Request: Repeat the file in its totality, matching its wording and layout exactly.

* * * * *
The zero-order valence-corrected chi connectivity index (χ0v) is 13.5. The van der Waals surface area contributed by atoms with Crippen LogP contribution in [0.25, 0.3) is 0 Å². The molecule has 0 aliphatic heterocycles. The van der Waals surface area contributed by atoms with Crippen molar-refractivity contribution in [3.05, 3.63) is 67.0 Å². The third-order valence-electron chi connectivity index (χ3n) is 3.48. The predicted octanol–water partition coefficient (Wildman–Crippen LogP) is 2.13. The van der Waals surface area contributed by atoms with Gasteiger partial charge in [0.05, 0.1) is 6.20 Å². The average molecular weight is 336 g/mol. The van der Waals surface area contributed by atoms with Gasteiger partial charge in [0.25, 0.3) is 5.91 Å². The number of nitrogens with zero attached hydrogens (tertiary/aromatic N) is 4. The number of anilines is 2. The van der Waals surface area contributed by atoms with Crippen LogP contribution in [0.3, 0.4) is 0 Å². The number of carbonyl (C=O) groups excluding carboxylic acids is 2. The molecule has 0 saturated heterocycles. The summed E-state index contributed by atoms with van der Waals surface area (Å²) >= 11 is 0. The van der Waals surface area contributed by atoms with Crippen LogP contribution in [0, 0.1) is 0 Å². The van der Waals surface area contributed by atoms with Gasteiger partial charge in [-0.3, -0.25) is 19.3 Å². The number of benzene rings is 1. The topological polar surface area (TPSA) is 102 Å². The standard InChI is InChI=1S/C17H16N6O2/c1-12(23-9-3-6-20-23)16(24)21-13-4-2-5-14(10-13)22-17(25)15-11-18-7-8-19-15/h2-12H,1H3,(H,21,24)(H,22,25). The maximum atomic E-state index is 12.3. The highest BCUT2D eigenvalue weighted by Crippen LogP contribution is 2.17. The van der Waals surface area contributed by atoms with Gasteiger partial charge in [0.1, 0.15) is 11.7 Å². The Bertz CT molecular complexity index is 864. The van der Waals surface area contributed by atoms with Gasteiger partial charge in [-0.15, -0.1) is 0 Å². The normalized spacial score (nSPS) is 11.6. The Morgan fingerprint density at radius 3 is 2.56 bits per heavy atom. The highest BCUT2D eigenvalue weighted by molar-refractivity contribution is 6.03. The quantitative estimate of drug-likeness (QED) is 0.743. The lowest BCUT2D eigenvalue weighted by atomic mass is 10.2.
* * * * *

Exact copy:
The zero-order valence-corrected chi connectivity index (χ0v) is 13.5. The van der Waals surface area contributed by atoms with Crippen LogP contribution in [0.25, 0.3) is 0 Å². The molecule has 0 aliphatic heterocycles. The van der Waals surface area contributed by atoms with Crippen molar-refractivity contribution in [3.05, 3.63) is 67.0 Å². The third-order valence-electron chi connectivity index (χ3n) is 3.48. The predicted octanol–water partition coefficient (Wildman–Crippen LogP) is 2.13. The van der Waals surface area contributed by atoms with Gasteiger partial charge in [0.05, 0.1) is 6.20 Å². The average molecular weight is 336 g/mol. The van der Waals surface area contributed by atoms with Gasteiger partial charge in [0.25, 0.3) is 5.91 Å². The number of nitrogens with zero attached hydrogens (tertiary/aromatic N) is 4. The number of anilines is 2. The van der Waals surface area contributed by atoms with Crippen LogP contribution in [0.3, 0.4) is 0 Å². The number of carbonyl (C=O) groups excluding carboxylic acids is 2. The molecule has 0 saturated heterocycles. The summed E-state index contributed by atoms with van der Waals surface area (Å²) >= 11 is 0. The van der Waals surface area contributed by atoms with Crippen LogP contribution in [0, 0.1) is 0 Å². The van der Waals surface area contributed by atoms with Gasteiger partial charge in [-0.3, -0.25) is 19.3 Å². The number of benzene rings is 1. The topological polar surface area (TPSA) is 102 Å². The standard InChI is InChI=1S/C17H16N6O2/c1-12(23-9-3-6-20-23)16(24)21-13-4-2-5-14(10-13)22-17(25)15-11-18-7-8-19-15/h2-12H,1H3,(H,21,24)(H,22,25). The maximum atomic E-state index is 12.3. The highest BCUT2D eigenvalue weighted by Crippen LogP contribution is 2.17. The van der Waals surface area contributed by atoms with Gasteiger partial charge in [0.1, 0.15) is 11.7 Å². The Bertz CT molecular complexity index is 864. The van der Waals surface area contributed by atoms with Gasteiger partial charge in [-0.15, -0.1) is 0 Å². The normalized spacial score (nSPS) is 11.6. The Morgan fingerprint density at radius 3 is 2.56 bits per heavy atom. The highest BCUT2D eigenvalue weighted by molar-refractivity contribution is 6.03. The quantitative estimate of drug-likeness (QED) is 0.743. The lowest BCUT2D eigenvalue weighted by atomic mass is 10.2.